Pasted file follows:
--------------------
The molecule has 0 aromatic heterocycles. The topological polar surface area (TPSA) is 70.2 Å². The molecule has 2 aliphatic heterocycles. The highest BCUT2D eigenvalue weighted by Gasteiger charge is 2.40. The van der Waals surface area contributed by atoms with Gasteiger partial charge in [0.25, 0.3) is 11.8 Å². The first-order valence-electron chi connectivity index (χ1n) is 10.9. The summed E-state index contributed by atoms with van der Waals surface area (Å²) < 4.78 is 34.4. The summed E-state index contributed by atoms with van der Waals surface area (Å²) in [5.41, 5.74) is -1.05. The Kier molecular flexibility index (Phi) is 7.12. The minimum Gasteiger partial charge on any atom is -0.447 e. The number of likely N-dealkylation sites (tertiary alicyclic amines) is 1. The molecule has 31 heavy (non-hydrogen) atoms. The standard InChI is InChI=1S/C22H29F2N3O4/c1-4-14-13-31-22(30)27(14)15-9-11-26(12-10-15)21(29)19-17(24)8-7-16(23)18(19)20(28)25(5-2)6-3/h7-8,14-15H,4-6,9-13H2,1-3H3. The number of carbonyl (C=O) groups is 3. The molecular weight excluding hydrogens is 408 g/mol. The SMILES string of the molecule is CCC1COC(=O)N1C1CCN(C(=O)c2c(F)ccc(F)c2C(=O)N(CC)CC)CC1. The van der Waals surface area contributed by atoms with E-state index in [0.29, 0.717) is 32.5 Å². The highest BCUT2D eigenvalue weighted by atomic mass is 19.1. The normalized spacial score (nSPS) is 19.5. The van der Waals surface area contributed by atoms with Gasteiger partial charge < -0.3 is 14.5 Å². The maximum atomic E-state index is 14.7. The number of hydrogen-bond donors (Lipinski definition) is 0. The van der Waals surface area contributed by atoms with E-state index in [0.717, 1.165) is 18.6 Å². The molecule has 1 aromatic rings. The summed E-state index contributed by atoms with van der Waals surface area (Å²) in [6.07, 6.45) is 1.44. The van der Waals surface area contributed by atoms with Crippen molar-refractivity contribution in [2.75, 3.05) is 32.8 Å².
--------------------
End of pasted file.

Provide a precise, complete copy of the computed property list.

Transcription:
The molecule has 0 aromatic heterocycles. The topological polar surface area (TPSA) is 70.2 Å². The molecule has 2 aliphatic heterocycles. The highest BCUT2D eigenvalue weighted by Gasteiger charge is 2.40. The van der Waals surface area contributed by atoms with Gasteiger partial charge in [0.25, 0.3) is 11.8 Å². The first-order valence-electron chi connectivity index (χ1n) is 10.9. The summed E-state index contributed by atoms with van der Waals surface area (Å²) < 4.78 is 34.4. The summed E-state index contributed by atoms with van der Waals surface area (Å²) in [5.41, 5.74) is -1.05. The Kier molecular flexibility index (Phi) is 7.12. The minimum Gasteiger partial charge on any atom is -0.447 e. The number of likely N-dealkylation sites (tertiary alicyclic amines) is 1. The molecule has 31 heavy (non-hydrogen) atoms. The standard InChI is InChI=1S/C22H29F2N3O4/c1-4-14-13-31-22(30)27(14)15-9-11-26(12-10-15)21(29)19-17(24)8-7-16(23)18(19)20(28)25(5-2)6-3/h7-8,14-15H,4-6,9-13H2,1-3H3. The number of carbonyl (C=O) groups is 3. The molecular weight excluding hydrogens is 408 g/mol. The SMILES string of the molecule is CCC1COC(=O)N1C1CCN(C(=O)c2c(F)ccc(F)c2C(=O)N(CC)CC)CC1. The van der Waals surface area contributed by atoms with E-state index in [0.29, 0.717) is 32.5 Å². The highest BCUT2D eigenvalue weighted by atomic mass is 19.1. The normalized spacial score (nSPS) is 19.5. The van der Waals surface area contributed by atoms with Gasteiger partial charge < -0.3 is 14.5 Å². The maximum atomic E-state index is 14.7. The number of hydrogen-bond donors (Lipinski definition) is 0. The van der Waals surface area contributed by atoms with E-state index in [0.717, 1.165) is 18.6 Å². The molecule has 1 aromatic rings. The summed E-state index contributed by atoms with van der Waals surface area (Å²) in [6.07, 6.45) is 1.44. The van der Waals surface area contributed by atoms with Crippen molar-refractivity contribution in [2.75, 3.05) is 32.8 Å².